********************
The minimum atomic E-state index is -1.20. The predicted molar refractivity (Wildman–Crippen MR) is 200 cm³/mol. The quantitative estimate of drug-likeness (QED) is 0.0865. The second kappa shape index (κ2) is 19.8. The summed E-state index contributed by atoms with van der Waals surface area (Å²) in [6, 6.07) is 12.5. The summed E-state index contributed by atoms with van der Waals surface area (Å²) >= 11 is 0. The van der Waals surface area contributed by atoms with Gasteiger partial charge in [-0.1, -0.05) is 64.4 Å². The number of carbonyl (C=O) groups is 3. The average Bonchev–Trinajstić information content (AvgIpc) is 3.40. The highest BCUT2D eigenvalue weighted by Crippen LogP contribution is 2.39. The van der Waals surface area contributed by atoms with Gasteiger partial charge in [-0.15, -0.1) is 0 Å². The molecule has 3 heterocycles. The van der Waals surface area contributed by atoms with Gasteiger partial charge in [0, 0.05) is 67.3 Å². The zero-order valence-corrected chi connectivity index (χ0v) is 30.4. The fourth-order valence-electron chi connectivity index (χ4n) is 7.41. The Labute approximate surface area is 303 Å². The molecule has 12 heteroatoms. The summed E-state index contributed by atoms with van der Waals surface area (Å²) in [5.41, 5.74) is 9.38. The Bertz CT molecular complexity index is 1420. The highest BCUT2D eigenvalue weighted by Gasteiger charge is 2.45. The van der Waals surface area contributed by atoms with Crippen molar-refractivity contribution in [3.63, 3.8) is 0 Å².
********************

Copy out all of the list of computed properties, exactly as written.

The minimum atomic E-state index is -1.20. The predicted molar refractivity (Wildman–Crippen MR) is 200 cm³/mol. The quantitative estimate of drug-likeness (QED) is 0.0865. The second kappa shape index (κ2) is 19.8. The summed E-state index contributed by atoms with van der Waals surface area (Å²) in [6, 6.07) is 12.5. The summed E-state index contributed by atoms with van der Waals surface area (Å²) >= 11 is 0. The van der Waals surface area contributed by atoms with Gasteiger partial charge in [-0.1, -0.05) is 64.4 Å². The number of carbonyl (C=O) groups is 3. The average Bonchev–Trinajstić information content (AvgIpc) is 3.40. The highest BCUT2D eigenvalue weighted by Crippen LogP contribution is 2.39. The van der Waals surface area contributed by atoms with Gasteiger partial charge in [-0.15, -0.1) is 0 Å². The molecule has 3 heterocycles. The van der Waals surface area contributed by atoms with Gasteiger partial charge in [0, 0.05) is 67.3 Å². The zero-order valence-corrected chi connectivity index (χ0v) is 30.4. The fourth-order valence-electron chi connectivity index (χ4n) is 7.41. The Labute approximate surface area is 303 Å². The molecule has 12 heteroatoms. The summed E-state index contributed by atoms with van der Waals surface area (Å²) in [5.41, 5.74) is 9.38. The Bertz CT molecular complexity index is 1420. The highest BCUT2D eigenvalue weighted by Gasteiger charge is 2.45. The van der Waals surface area contributed by atoms with Crippen molar-refractivity contribution in [3.63, 3.8) is 0 Å².